Information security analysts may advance to become chief security officers or another type of computer and information systems manager. Information security analysts also may advance within the occupation as they gain experience. For example, they may lead a team of other information security analysts or become an expert in a particular area of information security.

Important Qualities

Analytical skills. Information security analysts study computer systems and networks and assess risks to determine improvements for security policies and protocols.

Communication skills. Information security analysts must be able to explain information security needs and potential threats to technical and nontechnical audiences within their organizations.

Creative skills. Information security analysts must anticipate information security risks and implement new ways to protect their organizations’ computer systems and networks.

Detail oriented. Because cyberattacks may be difficult to detect, information security analysts must pay careful attention to computer systems and watch for minor changes in performance.

Problem-solving skills. Information security analysts must respond to security alerts and uncover and fix flaws in computer systems and networks.

Pay About this section

Information Security Analysts

Median annual wages, May 2021

Information security analysts

$102,600

Computer occupations

$97,430

Total, all occupations

$45,760

 

The median annual wage for information security analysts was $102,600 in May 2021. The median wage is the wage at which half the workers in an occupation earned more than that amount and half earned less. The lowest 10 percent earned less than $61,520, and the highest 10 percent earned more than $165,920.

In May 2021, the median annual wages for information security analysts in the top industries in which they worked were as follows:

Information $128,970
Finance and insurance 104,790
Management of companies and enterprises 101,350
Computer systems design and related services 101,170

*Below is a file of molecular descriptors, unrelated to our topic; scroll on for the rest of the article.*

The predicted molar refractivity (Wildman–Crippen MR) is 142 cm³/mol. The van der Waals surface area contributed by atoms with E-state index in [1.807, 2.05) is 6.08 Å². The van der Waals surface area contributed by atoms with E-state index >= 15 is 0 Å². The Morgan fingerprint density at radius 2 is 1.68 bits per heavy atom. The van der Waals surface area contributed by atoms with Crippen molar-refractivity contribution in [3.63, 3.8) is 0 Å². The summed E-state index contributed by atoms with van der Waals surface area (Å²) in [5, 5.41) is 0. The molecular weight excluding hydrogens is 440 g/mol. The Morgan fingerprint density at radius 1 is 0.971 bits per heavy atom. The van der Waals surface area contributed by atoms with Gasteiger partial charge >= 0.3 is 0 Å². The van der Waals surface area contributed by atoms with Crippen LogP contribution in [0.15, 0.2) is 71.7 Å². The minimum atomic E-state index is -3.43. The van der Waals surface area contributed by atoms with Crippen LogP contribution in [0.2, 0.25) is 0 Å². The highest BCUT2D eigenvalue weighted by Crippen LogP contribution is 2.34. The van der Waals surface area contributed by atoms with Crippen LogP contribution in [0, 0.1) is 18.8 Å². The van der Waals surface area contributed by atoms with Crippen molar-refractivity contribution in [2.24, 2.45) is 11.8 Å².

Administrative and support services 95,270

Most information security analysts work full time, and some work more than 40 hours per week. Information security analysts sometimes have to be on call outside of normal business hours in case of an emergency.

Job Outlook About this section

Information Security Analysts

Percent change in employment, projected 2021-31

Information security analysts

35%

Computer occupations

15%

Total, all occupations

5%

 

Employment of information security analysts is projected to grow 35 percent from 2021 to 2031, much faster than the average for all occupations.

About 19,500 openings for information security analysts are projected each year, on average, over the decade. Many of those openings are expected to result from the need to replace workers who transfer to different occupations or exit the labor force, such as to retire.

Employment

High demand is expected for information security analysts. Cyberattacks have grown in frequency, and these analysts will be needed to create innovative solutions to prevent hackers from stealing critical information or creating problems for computer networks.

As businesses focus on enhancing cybersecurity, they will need information security analysts to secure new technologies from outside threats or hacks. A shift to remote work and the rise of e-commerce have increased the need for enhanced security, contributing to the projected employment growth of these workers over the decade.

Strong growth in digital health services and telehealth will also increase data security risks for healthcare providers. More of these analysts are likely to be needed to safeguard patients' personal information and data.

Employment projections data for information security analysts, 2021-31
Occupational Title SOC Code Employment, 2021 Projected Employment, 2031 Change, 2021-31 Employment by Industry
Percent Numeric

SOURCE: U.S. Bureau of Labor Statistics, Employment Projections program

Information security analysts

15-1212 163,000 219,500 35 56,500 Get data

Contacts for More Information About this section

For more information about computer careers, visit

Association for Computing Machinery

Computing Research Association

IEEE Computer Society

For information about opportunities for women pursuing information technology careers, visit:

National Center for Women & Information Technology

O*NET

Information Security Analysts